David Bourget (Western Ontario)
David Chalmers (ANU, NYU)
Rafael De Clercq
Ezio Di Nucci
Jack Alan Reynolds
Learn more about PhilPapers
Thought: A Journal of Philosophy 1 (1):36-40 (2012)
The purpose of this note is to present a strong form of the liar paradox. It is strong because the logical resources needed to generate the paradox are weak, in each of two senses. First, few expressive resources required: conjunction, negation, and identity. In particular, this form of the liar does not need to make any use of the conditional. Second, few inferential resources are required. These are: (i) conjunction introduction; (ii) substitution of identicals; and (iii) the inference: From ¬(p ∧ p), infer ¬ p. It is, interestingly enough, also essential to the argument that the ‘strong’ form of the diagonal lemma be used: the one that delivers a term λ such that we can prove: λ = ¬ T(⌈λ⌉); rather than just a sentence Λ for which we can prove: Λ ≡ ¬T(⌈Λ⌉). The truth-theoretic principles used to generate the paradox are these: ¬(S ∧ T(⌈¬S⌉); and ¬(¬S ∧ ¬T(⌈¬S⌉). These are classically equivalent to the two directions of the T-scheme, but they are intuitively weaker. The lesson I would like to draw is: There can be no consistent solution to the Liar paradox that does not involve abandoning truth-theoretic principles that should be every bit as dear to our hearts as the T-scheme. So we shall have to learn to live with the Liar, one way or another.
|Categories||categorize this paper)|
Setup an account with your affiliations in order to access resources via your University's proxy server
Configure custom proxy (use this if your affiliation does not provide a proxy)
|Through your library|
References found in this work BETA
Hartry H. Field (2008). Saving Truth From Paradox. Oxford University Press.
Saul A. Kripke (1975). Outline of a Theory of Truth. Journal of Philosophy 72 (19):690-716.
Richard Heck (2007). Self-Reference and the Languages of Arithmetic. Philosophia Mathematica 15 (1):1-29.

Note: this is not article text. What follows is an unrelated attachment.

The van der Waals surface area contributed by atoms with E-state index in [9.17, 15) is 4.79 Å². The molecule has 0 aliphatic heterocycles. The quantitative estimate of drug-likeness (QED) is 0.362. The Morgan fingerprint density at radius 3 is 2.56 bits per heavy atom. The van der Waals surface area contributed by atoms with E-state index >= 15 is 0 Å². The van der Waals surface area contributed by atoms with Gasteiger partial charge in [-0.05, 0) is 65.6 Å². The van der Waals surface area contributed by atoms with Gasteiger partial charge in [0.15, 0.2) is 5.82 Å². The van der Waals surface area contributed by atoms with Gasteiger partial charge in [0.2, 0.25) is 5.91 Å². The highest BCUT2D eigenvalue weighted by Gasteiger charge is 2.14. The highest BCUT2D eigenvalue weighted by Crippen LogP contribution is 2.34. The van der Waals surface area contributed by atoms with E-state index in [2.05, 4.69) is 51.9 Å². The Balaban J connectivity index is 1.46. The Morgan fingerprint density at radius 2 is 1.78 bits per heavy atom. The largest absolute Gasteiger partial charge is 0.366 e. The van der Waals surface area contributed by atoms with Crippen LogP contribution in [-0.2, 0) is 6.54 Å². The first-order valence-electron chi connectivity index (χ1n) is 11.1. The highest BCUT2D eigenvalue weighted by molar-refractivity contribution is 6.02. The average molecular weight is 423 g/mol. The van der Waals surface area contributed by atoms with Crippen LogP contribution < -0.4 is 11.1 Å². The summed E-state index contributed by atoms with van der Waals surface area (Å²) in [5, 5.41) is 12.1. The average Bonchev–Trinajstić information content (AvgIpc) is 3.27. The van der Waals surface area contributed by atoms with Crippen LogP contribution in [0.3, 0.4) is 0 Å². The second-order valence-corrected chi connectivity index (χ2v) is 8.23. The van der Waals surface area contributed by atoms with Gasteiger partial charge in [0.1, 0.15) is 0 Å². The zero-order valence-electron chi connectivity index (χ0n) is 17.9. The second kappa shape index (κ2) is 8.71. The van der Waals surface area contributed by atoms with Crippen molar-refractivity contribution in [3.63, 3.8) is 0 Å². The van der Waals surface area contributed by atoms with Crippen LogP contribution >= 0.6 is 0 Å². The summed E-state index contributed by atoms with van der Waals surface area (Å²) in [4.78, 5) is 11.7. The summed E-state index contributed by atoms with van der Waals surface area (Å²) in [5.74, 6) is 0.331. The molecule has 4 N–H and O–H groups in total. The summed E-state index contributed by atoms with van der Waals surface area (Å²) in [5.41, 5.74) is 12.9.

Richard Heck (2005). Truth and Disquotation. Synthese 142 (3):317--352.
Vann Mcgee (1994). Truth, Vagueness, and Paradox: An Essay in the Logic of Truth. Philosophical Review 103 (1):142-144.
Citations of this work BETA
Richard Heck (2012). More on 'A Liar Paradox'. Thought: A Journal of Philosophy 1 (4):270-280.
Julien Murzi (2012). On Heck's New Liar. Thought: A Journal of Philosophy 1 (2):258-269.
Elia Zardini (2012). It Is Not the Case That [P and 'It Is Not the Case That P' Is True] nor Is It the Case That [P and 'P' Is Not True]. Thought: A Journal of Philosophy 1 (4):309-319.
David Ripley (2013). Response to Heck. Thought: A Journal of Philosophy 5 (2).
Similar books and articles
Paolo Crivelli (2004). Aristotle on the Liar. Topoi 23 (1):61-70.
Kevin Scharp (2010). Truth's Saviour? [REVIEW] Philosophical Quarterly 60 (238):183 - 188.
Jeff Snapper (2012). The Liar Paradox in New Clothes. Analysis 72 (2):319-322.
Bradley Dowden, Liar Paradox. Internet Encyclopedia of Philosophy.
Shahid Rahman, Tero Tulenheimo & Emmanuel Genot (eds.) (2008). Unity, Truth and the Liar: The Modern Relevance of Medieval Solutions to the Liar Paradox. Springer.
Ahmed Alwishah & David Sanson (2009). The Early Arabic Liar: The Liar Paradox in the Islamic World From the Mid-Ninth to the Mid-Thirteenth Centuries Ce. Vivarium (1):97-127.
Richard Kenneth Atkins (2011). This Proposition is Not True: C.S. Peirce and the Liar Paradox. Transactions of the Charles S. Peirce Society 47 (4):421-444.
Keith Simmons (1993). Universality and the Liar: An Essay on Truth and the Diagonal Argument. Cambridge University Press.
J. C. Beall (ed.) (2007). Revenge of the Liar: New Essays on the Paradox. Oxford University Press.
Added to index2009-01-28
Total downloads212 ( #12,786 of 1,801,598 )
Recent downloads (6 months)46 ( #19,270 of 1,801,598 )
How can I increase my downloads?